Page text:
Burlington Resources has received approval from the U.K. Government for its plans to develop the Calder natural gas field in the eastern part of the Irish Sea. Calder is one of the fields in Burlington Resources' Rivers Fields complex, which are estimated to contain recoverable resources of between 350 billion and 400 billion cubic feet of natural gas. "Calder is good news for the oil and gas industry," U.K. Energy Minister Brian Wilson said in a statement. Offshore gas production from the fields is expected to reach approximately 120 million cubic feet a day in 2004. "Burlington Resources is an innovative operator, already established in the U.K. Continental Shelf with the Millom and Dalton fields, and is exactly the type of operator the U.K. is seeking to...develop marginal fields such as Calder," Wilson said. Burlington Resources' GBP185 million Rivers Fields project will open up other opportunities in the Irish Sea and contribute to security of supply, he added.
Centrica PLC last month said it received planning approval for a new GBP60 million onshore natural gas terminal at Barrow-in-Furness, which it will operate on behalf of Burlington Resources. The terminal will be located adjacent to Centrica's existing North and South Morecambe terminals, and process gas from three of the Rivers fields.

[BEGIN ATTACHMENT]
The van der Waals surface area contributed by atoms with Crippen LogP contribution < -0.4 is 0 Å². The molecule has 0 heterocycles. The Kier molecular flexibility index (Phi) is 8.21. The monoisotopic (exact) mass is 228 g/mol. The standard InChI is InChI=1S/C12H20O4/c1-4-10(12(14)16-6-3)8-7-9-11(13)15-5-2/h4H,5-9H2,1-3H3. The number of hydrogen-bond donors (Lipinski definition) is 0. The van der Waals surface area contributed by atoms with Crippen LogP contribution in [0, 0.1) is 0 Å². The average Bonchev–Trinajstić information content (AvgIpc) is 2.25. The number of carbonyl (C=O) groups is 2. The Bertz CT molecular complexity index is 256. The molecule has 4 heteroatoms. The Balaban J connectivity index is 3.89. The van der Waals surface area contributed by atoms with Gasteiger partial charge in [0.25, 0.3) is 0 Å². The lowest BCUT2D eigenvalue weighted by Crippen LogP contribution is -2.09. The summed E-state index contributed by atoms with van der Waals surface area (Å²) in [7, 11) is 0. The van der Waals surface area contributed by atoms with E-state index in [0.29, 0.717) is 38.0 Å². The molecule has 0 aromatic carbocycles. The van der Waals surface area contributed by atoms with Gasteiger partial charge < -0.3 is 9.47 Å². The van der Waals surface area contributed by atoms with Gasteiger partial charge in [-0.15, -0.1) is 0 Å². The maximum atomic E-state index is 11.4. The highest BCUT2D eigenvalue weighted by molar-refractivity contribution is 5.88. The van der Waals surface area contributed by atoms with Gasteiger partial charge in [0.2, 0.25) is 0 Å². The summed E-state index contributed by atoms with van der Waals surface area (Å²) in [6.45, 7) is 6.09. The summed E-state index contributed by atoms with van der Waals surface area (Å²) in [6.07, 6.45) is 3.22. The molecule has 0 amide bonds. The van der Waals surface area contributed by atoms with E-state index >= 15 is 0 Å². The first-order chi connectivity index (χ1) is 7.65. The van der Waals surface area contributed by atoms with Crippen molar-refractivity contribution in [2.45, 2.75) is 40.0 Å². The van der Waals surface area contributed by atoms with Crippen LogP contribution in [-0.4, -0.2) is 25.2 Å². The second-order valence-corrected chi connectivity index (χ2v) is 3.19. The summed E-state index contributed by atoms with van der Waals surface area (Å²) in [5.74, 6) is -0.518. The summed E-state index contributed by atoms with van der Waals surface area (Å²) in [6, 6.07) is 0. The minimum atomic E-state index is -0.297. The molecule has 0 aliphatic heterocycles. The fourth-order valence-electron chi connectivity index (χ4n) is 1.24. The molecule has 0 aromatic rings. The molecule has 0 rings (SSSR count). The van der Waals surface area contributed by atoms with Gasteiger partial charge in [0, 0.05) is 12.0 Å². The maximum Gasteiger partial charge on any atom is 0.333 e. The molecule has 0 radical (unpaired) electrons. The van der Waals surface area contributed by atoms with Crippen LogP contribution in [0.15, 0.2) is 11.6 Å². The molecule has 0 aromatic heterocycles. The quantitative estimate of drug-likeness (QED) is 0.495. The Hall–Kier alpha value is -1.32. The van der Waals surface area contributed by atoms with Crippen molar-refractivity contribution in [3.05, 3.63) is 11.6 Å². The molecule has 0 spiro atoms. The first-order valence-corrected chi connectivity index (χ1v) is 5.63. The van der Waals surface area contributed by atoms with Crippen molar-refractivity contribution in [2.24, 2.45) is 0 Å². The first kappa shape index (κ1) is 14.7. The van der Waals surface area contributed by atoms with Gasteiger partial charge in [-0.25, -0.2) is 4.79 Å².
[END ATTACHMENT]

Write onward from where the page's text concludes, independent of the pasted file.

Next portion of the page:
Burlington Resources signed a GBP55 million in February with the U.K.'s Rivers Joint Venture for offshore development of the Calder field in the Rivers complex.
The Rivers Joint Venture - involving Allseas U.K. Ltd. and Technip- Coflexip S.A.'s Genesis Oil and Gas Consultants Ltd. - will build an unmanned offshore platform and a pipeline connecting the platform to the onshore terminal at Barrow-in-Furness.
NATO Secretary General Jens Stoltenberg was surprised to know that the Serbs had not forgiven the alliance for bombing their country. Mr. Stoltenberg wants to now why the ungrateful people did not appreciate NATO's aggression